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How can management be developed to create the greatest wealth for society as a whole? This is the question Peter Drucker sets out to answer in Innovation and Entrepreneurship. A brilliant, mould-breaking attack on management orthodoxy it is one of Drucker's most important books, offering an excellent overview of some of his main ideas. He argues that what defines an entrepreneur is their attitude to change: `the entrepreneur always searches for change, responds to it and exploits it as an opportunity'.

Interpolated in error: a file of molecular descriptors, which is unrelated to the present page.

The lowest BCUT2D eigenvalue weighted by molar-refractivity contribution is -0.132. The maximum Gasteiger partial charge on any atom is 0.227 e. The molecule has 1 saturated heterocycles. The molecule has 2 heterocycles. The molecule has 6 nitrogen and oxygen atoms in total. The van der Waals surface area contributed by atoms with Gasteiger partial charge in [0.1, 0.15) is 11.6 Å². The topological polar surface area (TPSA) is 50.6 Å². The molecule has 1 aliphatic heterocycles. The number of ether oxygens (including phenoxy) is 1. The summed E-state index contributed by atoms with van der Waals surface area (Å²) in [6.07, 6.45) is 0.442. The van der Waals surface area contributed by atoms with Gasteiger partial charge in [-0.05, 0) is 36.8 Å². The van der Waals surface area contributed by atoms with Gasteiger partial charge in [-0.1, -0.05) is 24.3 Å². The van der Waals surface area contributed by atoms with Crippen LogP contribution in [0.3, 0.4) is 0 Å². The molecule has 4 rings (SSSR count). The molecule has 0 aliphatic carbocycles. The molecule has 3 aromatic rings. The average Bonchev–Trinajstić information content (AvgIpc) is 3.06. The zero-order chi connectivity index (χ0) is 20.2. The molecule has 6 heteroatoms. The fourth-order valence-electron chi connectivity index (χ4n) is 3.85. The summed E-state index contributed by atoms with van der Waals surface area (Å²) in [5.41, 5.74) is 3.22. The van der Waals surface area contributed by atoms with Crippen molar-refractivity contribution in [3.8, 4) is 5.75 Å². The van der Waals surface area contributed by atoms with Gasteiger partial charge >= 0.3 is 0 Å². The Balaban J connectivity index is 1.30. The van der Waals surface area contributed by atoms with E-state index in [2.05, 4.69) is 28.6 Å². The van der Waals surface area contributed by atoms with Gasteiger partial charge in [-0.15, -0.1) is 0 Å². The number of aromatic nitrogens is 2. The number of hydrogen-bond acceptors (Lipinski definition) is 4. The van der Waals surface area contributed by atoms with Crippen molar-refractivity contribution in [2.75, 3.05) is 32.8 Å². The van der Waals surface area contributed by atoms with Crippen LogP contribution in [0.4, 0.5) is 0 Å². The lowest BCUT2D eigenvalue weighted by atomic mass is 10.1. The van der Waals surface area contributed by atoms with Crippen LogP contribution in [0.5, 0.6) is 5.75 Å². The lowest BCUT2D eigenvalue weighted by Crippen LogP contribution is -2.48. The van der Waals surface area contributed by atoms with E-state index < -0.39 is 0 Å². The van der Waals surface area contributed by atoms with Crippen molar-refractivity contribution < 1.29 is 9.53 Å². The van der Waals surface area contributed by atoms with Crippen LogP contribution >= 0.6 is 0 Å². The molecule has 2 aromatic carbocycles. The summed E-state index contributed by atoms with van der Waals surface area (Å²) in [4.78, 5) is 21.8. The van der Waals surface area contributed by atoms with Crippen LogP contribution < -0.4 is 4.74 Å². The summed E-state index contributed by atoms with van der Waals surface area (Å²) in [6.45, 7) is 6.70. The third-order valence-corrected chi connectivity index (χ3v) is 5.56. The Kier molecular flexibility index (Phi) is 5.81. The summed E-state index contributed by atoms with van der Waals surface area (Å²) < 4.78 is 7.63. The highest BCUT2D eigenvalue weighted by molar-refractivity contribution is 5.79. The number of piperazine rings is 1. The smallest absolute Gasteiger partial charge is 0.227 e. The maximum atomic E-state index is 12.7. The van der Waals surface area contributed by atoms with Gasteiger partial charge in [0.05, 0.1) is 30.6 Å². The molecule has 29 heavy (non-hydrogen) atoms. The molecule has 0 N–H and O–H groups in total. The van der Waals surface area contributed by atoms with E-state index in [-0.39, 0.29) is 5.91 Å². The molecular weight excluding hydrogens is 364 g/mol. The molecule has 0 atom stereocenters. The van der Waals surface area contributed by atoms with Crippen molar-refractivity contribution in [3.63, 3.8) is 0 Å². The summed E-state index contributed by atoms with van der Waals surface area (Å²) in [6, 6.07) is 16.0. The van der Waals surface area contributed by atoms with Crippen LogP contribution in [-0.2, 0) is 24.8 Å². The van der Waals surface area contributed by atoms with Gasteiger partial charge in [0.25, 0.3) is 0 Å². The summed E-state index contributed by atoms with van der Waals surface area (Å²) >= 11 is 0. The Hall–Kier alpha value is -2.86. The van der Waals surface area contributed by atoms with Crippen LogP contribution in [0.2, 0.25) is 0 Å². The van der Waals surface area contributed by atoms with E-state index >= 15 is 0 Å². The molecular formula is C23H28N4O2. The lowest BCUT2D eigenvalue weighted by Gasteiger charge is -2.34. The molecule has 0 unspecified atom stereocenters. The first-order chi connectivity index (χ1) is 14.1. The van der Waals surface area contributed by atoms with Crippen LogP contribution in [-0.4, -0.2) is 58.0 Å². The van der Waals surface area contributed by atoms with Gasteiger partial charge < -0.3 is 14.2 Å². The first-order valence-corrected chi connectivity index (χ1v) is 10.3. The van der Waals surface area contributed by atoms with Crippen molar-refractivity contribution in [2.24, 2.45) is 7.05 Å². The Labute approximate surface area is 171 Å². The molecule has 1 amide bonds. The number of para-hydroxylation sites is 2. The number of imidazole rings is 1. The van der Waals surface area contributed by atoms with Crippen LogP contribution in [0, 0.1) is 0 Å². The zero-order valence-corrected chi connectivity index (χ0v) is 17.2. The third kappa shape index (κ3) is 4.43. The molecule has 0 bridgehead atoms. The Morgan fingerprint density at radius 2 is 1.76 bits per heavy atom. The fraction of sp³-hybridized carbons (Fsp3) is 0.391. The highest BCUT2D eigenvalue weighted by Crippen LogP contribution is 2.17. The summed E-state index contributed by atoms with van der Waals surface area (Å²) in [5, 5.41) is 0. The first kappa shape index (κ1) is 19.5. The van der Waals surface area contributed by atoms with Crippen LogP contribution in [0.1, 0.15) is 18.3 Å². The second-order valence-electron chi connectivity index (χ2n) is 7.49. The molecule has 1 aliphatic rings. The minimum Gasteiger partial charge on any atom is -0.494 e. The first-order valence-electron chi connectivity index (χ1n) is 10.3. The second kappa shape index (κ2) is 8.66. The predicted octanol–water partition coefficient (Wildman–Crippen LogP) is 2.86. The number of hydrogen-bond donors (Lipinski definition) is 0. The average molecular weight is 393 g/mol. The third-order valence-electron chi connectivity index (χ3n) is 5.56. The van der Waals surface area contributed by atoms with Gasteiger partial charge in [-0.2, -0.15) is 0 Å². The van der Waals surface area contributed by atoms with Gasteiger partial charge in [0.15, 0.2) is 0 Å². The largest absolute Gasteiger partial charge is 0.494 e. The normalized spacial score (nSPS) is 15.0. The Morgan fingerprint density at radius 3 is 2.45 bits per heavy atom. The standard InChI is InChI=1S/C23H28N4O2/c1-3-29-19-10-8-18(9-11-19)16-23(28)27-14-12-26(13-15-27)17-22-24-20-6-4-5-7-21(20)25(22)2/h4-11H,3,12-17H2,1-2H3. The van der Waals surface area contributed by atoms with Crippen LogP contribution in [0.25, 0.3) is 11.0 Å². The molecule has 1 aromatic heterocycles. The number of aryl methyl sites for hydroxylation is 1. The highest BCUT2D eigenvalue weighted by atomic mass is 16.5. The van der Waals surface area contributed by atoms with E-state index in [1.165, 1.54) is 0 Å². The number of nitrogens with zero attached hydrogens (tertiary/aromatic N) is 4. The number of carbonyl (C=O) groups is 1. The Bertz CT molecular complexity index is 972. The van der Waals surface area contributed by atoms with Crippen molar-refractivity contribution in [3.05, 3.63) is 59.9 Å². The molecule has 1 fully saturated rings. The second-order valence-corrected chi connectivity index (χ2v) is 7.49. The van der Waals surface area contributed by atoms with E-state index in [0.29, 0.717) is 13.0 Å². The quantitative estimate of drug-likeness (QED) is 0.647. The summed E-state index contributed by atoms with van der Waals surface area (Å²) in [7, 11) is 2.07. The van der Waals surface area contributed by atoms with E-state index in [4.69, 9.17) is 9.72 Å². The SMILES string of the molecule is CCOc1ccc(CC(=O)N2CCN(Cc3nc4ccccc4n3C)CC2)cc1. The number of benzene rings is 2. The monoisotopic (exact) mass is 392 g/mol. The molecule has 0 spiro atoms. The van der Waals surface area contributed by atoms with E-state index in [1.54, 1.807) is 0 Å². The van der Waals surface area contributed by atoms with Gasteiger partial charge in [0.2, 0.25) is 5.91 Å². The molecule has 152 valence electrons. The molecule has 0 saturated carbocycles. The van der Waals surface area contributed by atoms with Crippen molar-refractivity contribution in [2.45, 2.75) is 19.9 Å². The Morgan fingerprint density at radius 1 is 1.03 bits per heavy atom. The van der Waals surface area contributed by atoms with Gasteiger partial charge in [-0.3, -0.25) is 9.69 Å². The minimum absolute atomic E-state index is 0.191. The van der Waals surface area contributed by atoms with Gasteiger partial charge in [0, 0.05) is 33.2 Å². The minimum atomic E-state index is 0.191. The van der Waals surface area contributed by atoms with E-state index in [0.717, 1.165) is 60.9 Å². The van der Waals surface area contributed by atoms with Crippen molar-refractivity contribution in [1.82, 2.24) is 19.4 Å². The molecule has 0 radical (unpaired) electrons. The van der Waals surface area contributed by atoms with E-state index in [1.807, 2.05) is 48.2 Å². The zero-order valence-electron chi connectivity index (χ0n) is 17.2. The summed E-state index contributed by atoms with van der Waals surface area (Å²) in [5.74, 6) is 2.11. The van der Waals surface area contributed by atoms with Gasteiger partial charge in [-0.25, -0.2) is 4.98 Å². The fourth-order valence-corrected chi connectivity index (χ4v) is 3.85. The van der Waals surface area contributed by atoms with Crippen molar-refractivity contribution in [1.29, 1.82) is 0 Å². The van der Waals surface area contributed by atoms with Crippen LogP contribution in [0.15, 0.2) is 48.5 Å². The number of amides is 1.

To exploit change, according to Drucker, is to innovate. Stressing the importance of low-tech entrepreneurship, the challenge of balancing technological possibilities with limited resources, and the organisation as a learning organism, he concludes with a vision of an entrepreneurial society where individuals increasingly take responsibility for their own learning and careers.
A classic that was way ahead of his time. Published nearly four decades ago in 1985! Long before the Innovator's Dilemma, Peter Drucker shows how innovation is a field of its own.
A little bit outdated, especially the examples.
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